Theory’s Principles and Concepts • Learning appears twice. First on the social level, and later, on the individual level; first between people (interpsychology), and then inside the child (intrapsychology). • Development cannot be separated from its social context. The context needed for learning is that where the learners can interact with each other and use the new tools. This means that the learning environment must be authentic, that is, it must contain the type of people who would use these types of tools such as concepts, language, symbols in a natural way.
Theory’s Principles and Concepts • Zone of Proximal Development (ZPD). The difference between what a child can do independently and what the child needs help from a more knowledgeable person to do is the Zone of Proximal Development
Theory’s Principles and Concepts • Zone of Proximal Development (ZPD) Distance Between Actual and Potential Knowledge potential knowledge potential actual knowledge actual Two children with the same actual knowledge travel different distances to their potential knowledge; therefore different ZPDs ZPD ZPD
This is an example of how ZPD can work in the life of a child • Like all children, Mo’men is constantly learning and exploring the world around him.
This is an example of how ZPD can work in the life of a child For our example, we will look at Mo’men’s love of games. Over the years, Mo’men has developed skills and knowledge that enable him to play a variety of games. For each game, he is able to successfully strategize and solve problems independently.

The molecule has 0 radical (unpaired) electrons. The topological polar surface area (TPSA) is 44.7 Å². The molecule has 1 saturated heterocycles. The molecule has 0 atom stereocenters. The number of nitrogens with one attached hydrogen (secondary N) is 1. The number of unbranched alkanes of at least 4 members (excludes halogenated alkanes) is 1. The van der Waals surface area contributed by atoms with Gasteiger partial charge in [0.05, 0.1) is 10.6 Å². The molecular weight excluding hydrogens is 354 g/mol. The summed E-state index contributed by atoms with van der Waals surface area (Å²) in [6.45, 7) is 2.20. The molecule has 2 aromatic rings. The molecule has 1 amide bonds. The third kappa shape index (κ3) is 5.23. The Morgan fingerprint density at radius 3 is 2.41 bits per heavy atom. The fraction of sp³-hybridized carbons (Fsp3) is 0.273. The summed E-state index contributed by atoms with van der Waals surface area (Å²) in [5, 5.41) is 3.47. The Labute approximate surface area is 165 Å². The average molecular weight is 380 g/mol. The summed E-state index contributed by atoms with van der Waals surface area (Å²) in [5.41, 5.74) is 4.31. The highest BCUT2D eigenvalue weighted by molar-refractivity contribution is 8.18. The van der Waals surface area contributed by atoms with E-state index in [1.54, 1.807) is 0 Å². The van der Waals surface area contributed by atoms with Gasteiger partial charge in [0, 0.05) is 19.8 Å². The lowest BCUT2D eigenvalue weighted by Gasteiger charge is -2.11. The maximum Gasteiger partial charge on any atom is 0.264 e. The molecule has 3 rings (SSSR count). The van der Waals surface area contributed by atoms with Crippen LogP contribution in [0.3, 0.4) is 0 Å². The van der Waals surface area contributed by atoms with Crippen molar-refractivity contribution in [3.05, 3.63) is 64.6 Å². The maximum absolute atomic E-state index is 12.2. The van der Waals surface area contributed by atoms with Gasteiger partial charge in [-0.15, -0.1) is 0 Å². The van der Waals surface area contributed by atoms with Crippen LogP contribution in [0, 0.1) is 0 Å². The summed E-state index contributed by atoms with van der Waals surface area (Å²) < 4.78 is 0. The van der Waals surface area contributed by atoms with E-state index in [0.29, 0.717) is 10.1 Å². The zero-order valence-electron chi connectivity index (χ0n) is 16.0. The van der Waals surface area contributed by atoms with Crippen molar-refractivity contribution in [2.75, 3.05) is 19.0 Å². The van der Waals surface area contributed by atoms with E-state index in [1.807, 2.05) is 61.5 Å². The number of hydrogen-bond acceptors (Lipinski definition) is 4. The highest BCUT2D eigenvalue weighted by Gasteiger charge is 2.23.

This is an example of how ZPD can work in the life of a child There is one game, however, that Mo’men has never learned. It’s the card game Yu-Gi-Oh. Mo’men knows his brother plays it very well. Mo’men would like to learn, but is unsure where to start.
This is an example of how ZPD can work in the life of a child Mo’men finally asks his brother Ali for help. Ali agrees, and begins working with Mo’men in learning the game of Yu-Gi-Oh. Mo’men is learning in the region Vygotsky would call ZPD.
This is an example of how ZPD can work in the life of a child In ZPD, Mo’men is doing something requiring the help of someone more capable. Without Ali’s help, Mo’men would be unable to play the game. Eventually, Mo’men will learn the game well enough to play the game by himself.
This is an example of how ZPD can work in the life of a child Once Mo’men learns Yu-Gi-Oh, the skill moves out of the ZPD region and is added to all the other games Mo’men plays independently. In time, Mo’men becomes the more capable player, and begins to teach his sister .
Theory’s Principles and Concepts • Scaffolding “role of teachers and others in supporting the learner’s development and providing support structures to get to the next stage or level” Vygotsky. a knowledgeable participant can create by means of speech and supportive conditions in which the student (novice) can participate in and extend current skills and knowledge to a high level of competence. In an educational context, however, scaffolding is an instructional structure whereby the teacher models the desired learning strategy or task then gradually shifts responsibility to the students.